And I should believe in the fruits that will occur from your contribution. I should believe that G-d will bless your contribution to be beneficial. I should have that expectation, just as I have that expectation of my own contributions.

This idea of trust in the group intellect is a theme that occurs throughout the Qur’an and the Life Example and Recorded History of Mohammed the Final Prophet (peace be upon him). The benefits of trusting in the group intellect has also been proven in human history as an advantage in societal development. Groups, organizations, institutions, societies, etc. that do not value trust in the group intellect cannot build long-term sustainable civilizations today. I say today because like the individual soul and intellect that develops over a period of time, the group intellect also develops over a period of time. The collective intellect of man today is not the collective intellect of man a thousand years ago. One thousand years ago, the biggest problem facing the human intellect was literacy.

Now literacy is still an issue in certain places of the globe, but the biggest problem facing the collective intellect today is a voice crying out like sounding clay tempered with the heat of frustration in that those very voices are not being heard. Today the problem facing the collective intellect is how best to structure evolved systems of leadership, governance, and accountability that trust in the group intellect and respect the voice of the common man. It is also the biggest problem in our masajid, the biggest problem in our national Islamic community, in our nation, and in the world.

Consider this for a moment: What was the catalyst of the struggle against the human being and the attempt to bring about the destruction of G-d’s man from the very beginning? In Islamic and biblical theology, the source of the destructive prejudice and unfair discrimination against man began with a creature who felt man did not deserve the leadership role. In the Qur’an, Iblis becomes the satan that challenges G-d’s plan for man and humanity, not on the basis that Iblis did not have faith in G-d.

The satan did not express disbelief in G-d, he expressed by default a disbelief in the Plan of G-d, because of his arrogance that he was better than man. Satan or shaitan was blinded by his own arrogance, in his belief that he was better than man. Remember we have been taught that man means mind. In Islam, Iblis approached the collective Adam and tried to get him to disobey his Lord. Iblis by default was also ignorant of G-d’s plan and by extension the ability and capacity of man to carry out great work. Satan did not believe in man, even though he believed in G-d. Now the odd thing about this conundrum of belief is that one can say he believes in G-d, yet fail to trust in Him with all his heart and soul and faith.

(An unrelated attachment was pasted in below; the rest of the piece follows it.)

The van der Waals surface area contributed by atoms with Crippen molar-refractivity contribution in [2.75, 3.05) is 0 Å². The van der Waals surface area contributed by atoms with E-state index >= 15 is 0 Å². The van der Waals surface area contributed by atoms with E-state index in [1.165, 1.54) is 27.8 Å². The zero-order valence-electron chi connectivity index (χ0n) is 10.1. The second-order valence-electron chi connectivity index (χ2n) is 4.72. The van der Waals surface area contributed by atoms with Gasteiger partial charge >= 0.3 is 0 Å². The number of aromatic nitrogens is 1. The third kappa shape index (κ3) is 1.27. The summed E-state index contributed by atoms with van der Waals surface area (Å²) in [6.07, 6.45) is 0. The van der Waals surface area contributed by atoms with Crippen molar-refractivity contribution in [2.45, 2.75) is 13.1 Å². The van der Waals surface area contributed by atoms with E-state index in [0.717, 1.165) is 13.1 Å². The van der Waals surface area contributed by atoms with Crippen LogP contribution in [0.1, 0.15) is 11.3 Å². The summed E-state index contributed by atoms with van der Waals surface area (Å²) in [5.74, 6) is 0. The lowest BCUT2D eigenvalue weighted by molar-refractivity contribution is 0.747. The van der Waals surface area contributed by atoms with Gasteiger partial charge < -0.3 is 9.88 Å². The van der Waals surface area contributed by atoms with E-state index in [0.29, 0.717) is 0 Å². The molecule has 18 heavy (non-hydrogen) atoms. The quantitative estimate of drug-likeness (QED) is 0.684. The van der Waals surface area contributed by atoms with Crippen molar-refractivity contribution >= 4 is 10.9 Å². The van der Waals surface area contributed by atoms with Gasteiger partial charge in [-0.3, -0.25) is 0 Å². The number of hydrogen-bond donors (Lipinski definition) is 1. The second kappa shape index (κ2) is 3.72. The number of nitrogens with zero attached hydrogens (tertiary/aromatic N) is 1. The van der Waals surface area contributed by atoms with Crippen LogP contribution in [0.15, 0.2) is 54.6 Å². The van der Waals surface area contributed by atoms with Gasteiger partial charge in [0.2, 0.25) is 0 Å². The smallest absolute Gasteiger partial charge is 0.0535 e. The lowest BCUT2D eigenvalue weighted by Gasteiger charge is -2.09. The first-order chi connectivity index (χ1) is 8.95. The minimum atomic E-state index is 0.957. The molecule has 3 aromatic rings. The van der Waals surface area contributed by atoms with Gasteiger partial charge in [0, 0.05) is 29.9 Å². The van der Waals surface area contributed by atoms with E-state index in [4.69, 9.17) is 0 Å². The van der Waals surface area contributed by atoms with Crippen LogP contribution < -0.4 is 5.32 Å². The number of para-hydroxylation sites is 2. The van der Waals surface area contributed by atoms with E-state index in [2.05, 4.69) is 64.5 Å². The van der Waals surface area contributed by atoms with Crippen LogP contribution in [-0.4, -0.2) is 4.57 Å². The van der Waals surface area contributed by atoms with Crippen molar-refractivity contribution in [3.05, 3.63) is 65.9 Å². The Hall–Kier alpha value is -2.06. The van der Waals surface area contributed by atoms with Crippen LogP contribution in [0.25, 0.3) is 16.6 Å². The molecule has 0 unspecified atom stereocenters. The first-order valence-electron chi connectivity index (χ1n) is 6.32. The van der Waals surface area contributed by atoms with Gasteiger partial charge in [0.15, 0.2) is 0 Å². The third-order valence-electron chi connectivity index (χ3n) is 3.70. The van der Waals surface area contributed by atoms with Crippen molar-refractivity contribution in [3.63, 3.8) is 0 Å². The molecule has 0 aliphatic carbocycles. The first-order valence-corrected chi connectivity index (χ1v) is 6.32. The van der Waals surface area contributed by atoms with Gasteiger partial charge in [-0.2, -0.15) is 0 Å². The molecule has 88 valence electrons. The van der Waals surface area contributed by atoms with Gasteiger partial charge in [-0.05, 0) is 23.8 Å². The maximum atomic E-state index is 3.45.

We as believers have to trust that the Word of G-d is true and that G-d, since He created us, knows us better than we know ourselves; and we can know only by His Grace and ultimately, He knows best. In Al-Islam, one of the attributes of the Creator is that He is Al-Mu’min, The Believer. He is the first to believe. Believe in what. Believe in what He has created and in the capacity of what He has created to fulfill its role…to live up to its potential. In Al-Islam, G-d believes in man.

Now it was G-d Who gave the gift of the intellect to the individual. Didn’t He also give the gift to the group both implied and explicitly?

We are cautioned in Qur’an on two personalities (types) who lived during the time of Jahilliyah or the Period of Ignorance that refers to the devolution of human civilization following the mission of the Christ (peace be upon the noble Messenger and his mother) until the advent of the Revelation of Qur’an. The two persons are Abu Jahl (father of ignorance) and Abu Lahab (father of arrogance); the arch enemies of Al-Islam.

In reality, Abu Jahl and Abu Lahab have been around much longer than the Dark Ages, and they are mentioned in the Qur’an for all times as arch enemies of Al-Islam and the Life Example of Muhammed (pbuh) to warn humanity that if we want darkness, backwardness, and ignorance, and if we wish to be so arrogant as to reject what G-d has given us as a gift, then

1. Deny the right of the group intellect.
2. Lose faith in the group intellect.
3. Don’t trust the group intellect.

And what are some of the actions that typify a loss of faith in the group intellect:

1.Subjugating half of the group intellect by gender and denying them even the right to literacy, much less an education.

2. Subjugating other parts of the group intellect and denying them a voice in the affairs of state based on their color, caste, and religion.

3.Failing to prioritize the allocation of the public treasury to make education affordable at all levels (from pre-school through graduate education) to all citizens.

4. Succeeding to governing leadership by genetic birth right and essentially espousing the de facto declaration that only those who come from my loins are wise and sincere enough to lead.

5. Investing more in prisons than you do in education.

The list above is not all-inclusive. Are there signs in your masjid that the group intellect can’t be trusted? Are there signs in our national Islamic community life that the group intellect can’t be trusted? Are there signs in the international ummah that the group intellect can’t be trusted?

–To be continued.

Left open for further thought and research…Peace until next time.

Sincerely & respectfully,

Mukhtar